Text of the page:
There have been numerous times when I have questioned the sanity of following my football club. Like the vast majority of supporters, the mixture of good and bad has leaned towards the latter. But one thing that has been an almost continuous source of joy with very few disappointments along the way has been our kit. There are not many clubs that can boast such a strong, consistent lineage across the last six decades and that is something that keeps me going when things are taking a turn for the worse. While our trophy cabinet might be a little bare, the history of our kits is bursting at the seams.
Starting with my first game at Selhurst in October 1969, just one look at those glorious claret shirts with the subtle pin stripe and the rather ornate yellow writing spelling out Crystal Palace was enough to hook me. I can scarcely remember any details about the match itself and had to remind myself of the score (1-1 with Leeds) but those shirts made a huge impression on me. Even though as a nine-year old I was not particularly fashion-conscious (and some would argue that this has not changed throughout my lifetime), there was something so alluring about that kit that there was no turning back. I can still remember the visceral thrill of being given a Subbuteo set in those colours soon afterwards.
To this day that kit remains a personal favourite despite the dizzying array of almost two hundred variations since. There was nothing fancy or complicated about it and as Oscar Wilde once said: “Simplicity is beauty and beauty is simplicity, nothing more, nothing less.” The advent of synthetic shirts in the 1980s gave designers the freedom to run amok with splashes of colour and pattern and that often led to over-complicated and garish combinations. One only has to mention Norwich City’s 1992/93 bird shit ensemble.
Then there are the kits that can provide a distraction from what happens on the pitch. Take 12 September 1989, no please do take it, as far away as possible. At Anfield Palace were on the very sharp end of a proper trouncing. Any redeemable features from losing 9-0 are few and far between but the reintroduction of the red and blue sash, with a rather fetching matching trim adorning the shirts and shorts was something to cling on to as Aldridge, Beardsley et al. filled their boots. Bringing back a classic kit is one way of allowing the supporters to lose themselves in reverie while the current team get royally pumped.
That sash kit brings back memories of a famous FA Cup run that propelled a Third Division side into the limelight, led by the ebullient fedora-wearing, cigar-smoking Malcolm Allison. If knocking out higher division clubs in Leeds, Chelsea and Sunderland was not enough, these victories were all secured away from home. This notable hat-trick of scalps was an extraordinary achievement and one that was very much exacerbated by the kit. The red and blue sash was characteristic of the dashing, daring team that beat the odds and went all the way to the semi-finals. Peter Taylor’s memorable brace at Stamford Bridge will always be associated with that kit.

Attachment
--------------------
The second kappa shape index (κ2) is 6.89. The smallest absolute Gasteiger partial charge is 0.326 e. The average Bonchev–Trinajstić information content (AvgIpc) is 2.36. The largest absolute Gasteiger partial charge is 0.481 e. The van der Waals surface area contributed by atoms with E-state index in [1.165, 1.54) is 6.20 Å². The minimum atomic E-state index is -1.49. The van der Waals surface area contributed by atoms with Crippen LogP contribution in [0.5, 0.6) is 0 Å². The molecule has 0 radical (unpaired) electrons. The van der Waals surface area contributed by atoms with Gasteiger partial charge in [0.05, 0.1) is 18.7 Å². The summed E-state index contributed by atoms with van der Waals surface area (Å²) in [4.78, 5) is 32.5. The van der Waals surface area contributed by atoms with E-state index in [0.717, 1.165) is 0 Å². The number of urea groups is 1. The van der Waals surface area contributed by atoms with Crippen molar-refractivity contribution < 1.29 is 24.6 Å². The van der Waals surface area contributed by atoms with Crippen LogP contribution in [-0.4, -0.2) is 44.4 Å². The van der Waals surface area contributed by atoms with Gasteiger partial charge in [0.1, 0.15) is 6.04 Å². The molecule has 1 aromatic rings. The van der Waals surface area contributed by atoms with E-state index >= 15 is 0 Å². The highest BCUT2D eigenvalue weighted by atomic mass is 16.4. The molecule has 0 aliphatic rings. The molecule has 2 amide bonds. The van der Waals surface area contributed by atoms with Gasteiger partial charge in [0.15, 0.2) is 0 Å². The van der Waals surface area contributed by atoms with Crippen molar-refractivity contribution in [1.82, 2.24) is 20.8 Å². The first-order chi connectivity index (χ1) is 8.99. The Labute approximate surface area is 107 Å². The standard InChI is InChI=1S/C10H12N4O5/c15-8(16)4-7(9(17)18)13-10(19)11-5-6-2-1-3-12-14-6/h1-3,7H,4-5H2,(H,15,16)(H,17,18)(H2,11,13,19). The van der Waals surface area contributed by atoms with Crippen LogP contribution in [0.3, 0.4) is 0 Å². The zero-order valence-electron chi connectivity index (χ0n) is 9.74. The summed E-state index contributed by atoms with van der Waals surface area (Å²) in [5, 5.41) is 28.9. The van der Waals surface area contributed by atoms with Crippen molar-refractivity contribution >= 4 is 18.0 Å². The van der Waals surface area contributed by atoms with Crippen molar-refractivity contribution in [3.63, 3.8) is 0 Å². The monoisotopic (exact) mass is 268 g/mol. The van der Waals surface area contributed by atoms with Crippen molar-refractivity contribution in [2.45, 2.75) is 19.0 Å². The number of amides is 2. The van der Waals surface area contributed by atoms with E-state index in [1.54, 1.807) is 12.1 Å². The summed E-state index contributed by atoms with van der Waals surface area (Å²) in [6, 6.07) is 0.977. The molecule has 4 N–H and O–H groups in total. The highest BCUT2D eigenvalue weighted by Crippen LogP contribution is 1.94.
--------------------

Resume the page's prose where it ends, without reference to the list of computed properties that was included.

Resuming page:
Allison had arrived in 1973 and brought about a revolution in the club’s image, including changing the nickname from the rather dowdy Glaziers to the altogether sharper image of The Eagles. The kit also went though a transformation as a bolder combination of red and blue stripes, with a distant nod to Barcelona’s kit, replacing the traditional claret and light blue before the diagonal sash made its mark specifically for the 1975/76 FA Cup. The sash had precedence as it was worn by Allison’s previous club Manchester City and it has made several returns since its mid-1970s baptism and it is always most welcome.
Talking of FA Cup runs, the one in 1990 which took Palace all the way to the Final included that momentous, giddy semi-final at Villa Park where the sweetest of revenges was wrought by Steve Coppell’s men. The bright red and blue stripes were one of those rare kits that was actually enhanced by the sponsor Fly Virgin as this relatively new airline in a way symbolised these upstarts who were tweaking the tail of the mighty Liverpool.
After the Final with Manchester United ended in a thrilling 3-3 draw there followed one of the few blots on Palace’s kit landscape. As superstition often plays a part in such football decisions, the choice of yellow and black stripes for the replay was down to the captain Geoff Thomas who told Five Year Plan podcast in a 2020 interview about its derivation – “It was my idea to play in black and yellow. Steve Coppell was looking for a kit that we had played in and not lost, sadly we didn’t have one that fulfilled that requirement. So I told Steve that I played in a youth side that never lost in black and yellow and then a couple of days later this kit turned up. If we had won in it I’m sure it would have become a keepsake but after what happened I can’t see many people having it on their walls.”
The yellow and black combination just didn’t sit well amidst the mass of red and blue balloons that filled the air at Wembley that night. A dismal 1-0 loss was rendered even more so by this aberration of a strip. It was a one-off, thank goodness. Every time I see a glimpse of it a cold shiver runs down my back. The horror, the horror, the horror. It is very much the exception that proves the rule and as a Palace fan I can still luxuriate in the rich history of splendid kits going all the way back to that glorious introduction in 1969.